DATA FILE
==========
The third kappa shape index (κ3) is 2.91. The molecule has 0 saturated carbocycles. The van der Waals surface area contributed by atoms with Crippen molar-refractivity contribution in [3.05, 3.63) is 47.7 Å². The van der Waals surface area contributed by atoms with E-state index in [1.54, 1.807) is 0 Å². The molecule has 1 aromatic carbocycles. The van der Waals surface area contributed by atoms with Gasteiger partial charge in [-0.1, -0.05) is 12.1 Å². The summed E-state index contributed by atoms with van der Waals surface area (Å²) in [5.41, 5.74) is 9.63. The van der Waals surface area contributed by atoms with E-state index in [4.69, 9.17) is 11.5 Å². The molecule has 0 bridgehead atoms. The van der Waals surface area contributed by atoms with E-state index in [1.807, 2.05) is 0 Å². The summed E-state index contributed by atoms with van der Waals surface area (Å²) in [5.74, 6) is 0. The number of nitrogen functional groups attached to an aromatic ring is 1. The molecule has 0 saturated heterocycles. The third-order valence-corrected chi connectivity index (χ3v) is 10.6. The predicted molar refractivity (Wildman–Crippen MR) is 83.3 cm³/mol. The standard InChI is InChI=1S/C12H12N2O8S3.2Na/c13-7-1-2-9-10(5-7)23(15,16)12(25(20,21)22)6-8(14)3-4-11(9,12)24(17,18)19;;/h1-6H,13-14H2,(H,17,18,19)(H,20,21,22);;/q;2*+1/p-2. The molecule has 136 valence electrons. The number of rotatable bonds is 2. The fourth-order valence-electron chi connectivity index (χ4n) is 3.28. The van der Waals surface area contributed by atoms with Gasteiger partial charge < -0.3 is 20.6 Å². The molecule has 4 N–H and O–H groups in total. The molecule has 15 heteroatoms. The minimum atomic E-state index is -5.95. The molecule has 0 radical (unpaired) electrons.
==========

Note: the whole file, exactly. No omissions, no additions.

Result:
The third kappa shape index (κ3) is 2.91. The molecule has 0 saturated carbocycles. The van der Waals surface area contributed by atoms with Crippen molar-refractivity contribution in [3.05, 3.63) is 47.7 Å². The van der Waals surface area contributed by atoms with E-state index in [1.54, 1.807) is 0 Å². The molecule has 1 aromatic carbocycles. The van der Waals surface area contributed by atoms with Gasteiger partial charge in [-0.1, -0.05) is 12.1 Å². The summed E-state index contributed by atoms with van der Waals surface area (Å²) in [5.41, 5.74) is 9.63. The van der Waals surface area contributed by atoms with E-state index in [4.69, 9.17) is 11.5 Å². The molecule has 0 bridgehead atoms. The van der Waals surface area contributed by atoms with E-state index in [1.807, 2.05) is 0 Å². The summed E-state index contributed by atoms with van der Waals surface area (Å²) in [5.74, 6) is 0. The number of nitrogen functional groups attached to an aromatic ring is 1. The molecule has 0 saturated heterocycles. The third-order valence-corrected chi connectivity index (χ3v) is 10.6. The predicted molar refractivity (Wildman–Crippen MR) is 83.3 cm³/mol. The standard InChI is InChI=1S/C12H12N2O8S3.2Na/c13-7-1-2-9-10(5-7)23(15,16)12(25(20,21)22)6-8(14)3-4-11(9,12)24(17,18)19;;/h1-6H,13-14H2,(H,17,18,19)(H,20,21,22);;/q;2*+1/p-2. The molecule has 136 valence electrons. The number of rotatable bonds is 2. The fourth-order valence-electron chi connectivity index (χ4n) is 3.28. The van der Waals surface area contributed by atoms with Gasteiger partial charge < -0.3 is 20.6 Å². The molecule has 4 N–H and O–H groups in total. The molecule has 15 heteroatoms. The minimum atomic E-state index is -5.95. The molecule has 0 radical (unpaired) electrons.